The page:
This is one of the more troubling aspects of this famous novel. Although Camus himself said that colonialism was not the issue in this book, and it is widely recognised to be more about existentialism and absurdism than anything else, there are a number of reminders in this novel that the action is set in a colonial country where whites had control over the indigenous population. This is something that is very difficult to ignore in the novel, and the fact that none of the Arabs are given names subtley reinforces the inequality of power and the presentation of Arabs as somehow being less than whites.
If we examine this further, even the nurse at the nursing home has no other characteristic apart from an abcess that causes her to wear bandaging on her face. This, and the fact that she is an Arab, defines her. Another Arab woman that we meet in the novel is Raymond's girlfriend, who is beaten by him. Mersault comments on her name though we are never told what it is:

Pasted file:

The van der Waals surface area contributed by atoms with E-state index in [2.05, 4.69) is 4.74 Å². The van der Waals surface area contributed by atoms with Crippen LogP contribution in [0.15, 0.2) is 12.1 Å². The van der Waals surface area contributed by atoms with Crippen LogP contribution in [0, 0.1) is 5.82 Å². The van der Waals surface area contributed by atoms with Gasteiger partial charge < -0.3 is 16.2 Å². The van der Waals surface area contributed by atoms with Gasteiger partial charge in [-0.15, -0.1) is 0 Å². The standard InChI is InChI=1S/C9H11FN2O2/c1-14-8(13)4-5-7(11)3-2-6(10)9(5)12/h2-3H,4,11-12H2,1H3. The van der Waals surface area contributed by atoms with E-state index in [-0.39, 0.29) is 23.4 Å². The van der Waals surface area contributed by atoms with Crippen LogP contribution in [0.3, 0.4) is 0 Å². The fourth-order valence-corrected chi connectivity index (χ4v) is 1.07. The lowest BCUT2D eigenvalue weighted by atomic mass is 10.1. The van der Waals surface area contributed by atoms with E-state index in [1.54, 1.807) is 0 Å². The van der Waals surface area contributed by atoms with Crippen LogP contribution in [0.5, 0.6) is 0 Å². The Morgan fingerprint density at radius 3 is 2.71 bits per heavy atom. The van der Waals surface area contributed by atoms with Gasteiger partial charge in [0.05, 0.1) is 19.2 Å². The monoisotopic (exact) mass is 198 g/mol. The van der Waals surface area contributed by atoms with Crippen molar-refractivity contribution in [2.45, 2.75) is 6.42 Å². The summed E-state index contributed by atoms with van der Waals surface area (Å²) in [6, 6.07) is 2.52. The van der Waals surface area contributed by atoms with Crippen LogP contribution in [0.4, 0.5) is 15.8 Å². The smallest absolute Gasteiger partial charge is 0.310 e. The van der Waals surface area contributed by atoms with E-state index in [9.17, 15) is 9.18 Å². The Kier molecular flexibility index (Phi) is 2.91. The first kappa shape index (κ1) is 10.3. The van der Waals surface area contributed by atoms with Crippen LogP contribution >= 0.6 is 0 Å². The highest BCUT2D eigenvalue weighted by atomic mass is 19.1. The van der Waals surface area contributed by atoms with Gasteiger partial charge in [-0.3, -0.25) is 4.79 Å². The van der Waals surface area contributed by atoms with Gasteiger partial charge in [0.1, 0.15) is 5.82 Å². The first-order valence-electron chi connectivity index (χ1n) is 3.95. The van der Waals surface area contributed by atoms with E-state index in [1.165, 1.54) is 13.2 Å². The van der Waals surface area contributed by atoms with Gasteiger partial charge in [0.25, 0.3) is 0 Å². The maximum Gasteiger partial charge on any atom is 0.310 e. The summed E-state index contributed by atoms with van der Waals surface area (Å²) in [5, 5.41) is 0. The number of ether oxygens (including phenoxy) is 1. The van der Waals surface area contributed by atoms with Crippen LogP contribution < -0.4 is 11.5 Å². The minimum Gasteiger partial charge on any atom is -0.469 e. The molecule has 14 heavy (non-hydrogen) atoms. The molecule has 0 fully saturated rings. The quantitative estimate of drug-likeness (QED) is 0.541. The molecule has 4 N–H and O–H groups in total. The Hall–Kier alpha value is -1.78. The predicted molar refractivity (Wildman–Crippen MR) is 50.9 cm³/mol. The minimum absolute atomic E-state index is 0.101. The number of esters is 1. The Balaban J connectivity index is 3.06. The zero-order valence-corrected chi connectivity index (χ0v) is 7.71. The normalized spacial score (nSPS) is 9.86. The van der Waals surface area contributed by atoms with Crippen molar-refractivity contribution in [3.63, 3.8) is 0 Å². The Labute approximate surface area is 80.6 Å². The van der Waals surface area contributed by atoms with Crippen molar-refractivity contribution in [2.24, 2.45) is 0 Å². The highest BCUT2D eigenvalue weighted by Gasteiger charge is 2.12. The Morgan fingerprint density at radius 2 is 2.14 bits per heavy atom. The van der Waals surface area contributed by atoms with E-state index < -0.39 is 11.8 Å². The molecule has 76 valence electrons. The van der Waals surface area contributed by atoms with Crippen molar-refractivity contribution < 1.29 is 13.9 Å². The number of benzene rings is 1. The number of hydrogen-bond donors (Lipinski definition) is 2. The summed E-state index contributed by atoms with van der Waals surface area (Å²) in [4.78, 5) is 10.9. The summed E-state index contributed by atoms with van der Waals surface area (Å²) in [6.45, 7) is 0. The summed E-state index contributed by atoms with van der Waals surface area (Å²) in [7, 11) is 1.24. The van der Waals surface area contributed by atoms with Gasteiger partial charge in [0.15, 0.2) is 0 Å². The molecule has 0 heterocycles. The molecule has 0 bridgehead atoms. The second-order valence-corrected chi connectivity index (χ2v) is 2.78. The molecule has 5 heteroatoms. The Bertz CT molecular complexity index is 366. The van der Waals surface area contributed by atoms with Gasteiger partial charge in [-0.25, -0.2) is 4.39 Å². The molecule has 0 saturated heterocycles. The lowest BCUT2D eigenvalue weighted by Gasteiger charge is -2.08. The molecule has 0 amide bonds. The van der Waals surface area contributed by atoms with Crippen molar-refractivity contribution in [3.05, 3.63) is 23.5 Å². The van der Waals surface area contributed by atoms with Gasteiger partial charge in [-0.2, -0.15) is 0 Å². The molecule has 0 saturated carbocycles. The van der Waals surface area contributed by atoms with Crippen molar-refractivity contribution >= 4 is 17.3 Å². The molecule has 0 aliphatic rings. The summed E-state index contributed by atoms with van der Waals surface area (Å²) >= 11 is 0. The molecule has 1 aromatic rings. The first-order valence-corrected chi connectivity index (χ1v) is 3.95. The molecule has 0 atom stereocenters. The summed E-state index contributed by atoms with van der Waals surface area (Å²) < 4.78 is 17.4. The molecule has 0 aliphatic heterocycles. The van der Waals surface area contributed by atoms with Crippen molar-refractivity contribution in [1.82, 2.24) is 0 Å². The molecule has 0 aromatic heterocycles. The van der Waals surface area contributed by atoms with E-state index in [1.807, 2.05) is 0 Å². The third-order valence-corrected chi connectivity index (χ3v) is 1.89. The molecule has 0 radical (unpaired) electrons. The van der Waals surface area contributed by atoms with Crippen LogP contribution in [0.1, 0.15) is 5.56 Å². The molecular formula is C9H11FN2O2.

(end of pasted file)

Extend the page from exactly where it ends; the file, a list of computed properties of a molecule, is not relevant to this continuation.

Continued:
...when he told me the woman's name I realised it was Moorish.
Mersault does not express any horror at Raymond's desire to cut her nose off to show that she is a prostitute. Again and again, Arabs are presented as existing in a world where they are "less" than whites, and the fact that they do not receive names subtly reinforces this pervasive theme, as they are not truly identified as being human in the novel.